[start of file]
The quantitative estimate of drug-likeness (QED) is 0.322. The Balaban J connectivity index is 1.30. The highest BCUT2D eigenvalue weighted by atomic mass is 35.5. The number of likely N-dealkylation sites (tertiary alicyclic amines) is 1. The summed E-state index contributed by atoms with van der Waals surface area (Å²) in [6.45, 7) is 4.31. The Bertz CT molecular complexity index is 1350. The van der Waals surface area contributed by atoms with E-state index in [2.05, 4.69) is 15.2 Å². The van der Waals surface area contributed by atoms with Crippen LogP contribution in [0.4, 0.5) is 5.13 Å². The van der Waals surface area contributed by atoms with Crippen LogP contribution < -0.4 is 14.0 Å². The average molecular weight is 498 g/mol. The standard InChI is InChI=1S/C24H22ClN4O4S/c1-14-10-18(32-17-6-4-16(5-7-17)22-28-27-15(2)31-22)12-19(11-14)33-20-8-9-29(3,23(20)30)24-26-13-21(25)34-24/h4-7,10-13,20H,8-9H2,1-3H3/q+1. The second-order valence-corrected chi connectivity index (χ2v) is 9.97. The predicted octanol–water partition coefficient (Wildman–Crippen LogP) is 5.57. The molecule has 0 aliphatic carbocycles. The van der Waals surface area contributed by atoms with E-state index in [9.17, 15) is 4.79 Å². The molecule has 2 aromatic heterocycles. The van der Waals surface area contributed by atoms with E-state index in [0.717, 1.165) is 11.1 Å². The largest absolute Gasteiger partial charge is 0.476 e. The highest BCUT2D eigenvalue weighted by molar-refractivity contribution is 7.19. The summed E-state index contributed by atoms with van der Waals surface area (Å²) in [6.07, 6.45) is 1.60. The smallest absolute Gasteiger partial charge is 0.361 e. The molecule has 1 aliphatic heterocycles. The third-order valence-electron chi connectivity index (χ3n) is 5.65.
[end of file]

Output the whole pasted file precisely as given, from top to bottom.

The quantitative estimate of drug-likeness (QED) is 0.322. The Balaban J connectivity index is 1.30. The highest BCUT2D eigenvalue weighted by atomic mass is 35.5. The number of likely N-dealkylation sites (tertiary alicyclic amines) is 1. The summed E-state index contributed by atoms with van der Waals surface area (Å²) in [6.45, 7) is 4.31. The Bertz CT molecular complexity index is 1350. The van der Waals surface area contributed by atoms with E-state index in [2.05, 4.69) is 15.2 Å². The van der Waals surface area contributed by atoms with Crippen LogP contribution in [0.4, 0.5) is 5.13 Å². The van der Waals surface area contributed by atoms with Crippen LogP contribution < -0.4 is 14.0 Å². The average molecular weight is 498 g/mol. The standard InChI is InChI=1S/C24H22ClN4O4S/c1-14-10-18(32-17-6-4-16(5-7-17)22-28-27-15(2)31-22)12-19(11-14)33-20-8-9-29(3,23(20)30)24-26-13-21(25)34-24/h4-7,10-13,20H,8-9H2,1-3H3/q+1. The second-order valence-corrected chi connectivity index (χ2v) is 9.97. The predicted octanol–water partition coefficient (Wildman–Crippen LogP) is 5.57. The molecule has 0 aliphatic carbocycles. The van der Waals surface area contributed by atoms with E-state index in [9.17, 15) is 4.79 Å². The molecule has 2 aromatic heterocycles. The van der Waals surface area contributed by atoms with E-state index in [0.717, 1.165) is 11.1 Å². The largest absolute Gasteiger partial charge is 0.476 e. The highest BCUT2D eigenvalue weighted by molar-refractivity contribution is 7.19. The summed E-state index contributed by atoms with van der Waals surface area (Å²) in [6.07, 6.45) is 1.60. The smallest absolute Gasteiger partial charge is 0.361 e. The molecule has 1 aliphatic heterocycles. The third-order valence-electron chi connectivity index (χ3n) is 5.65.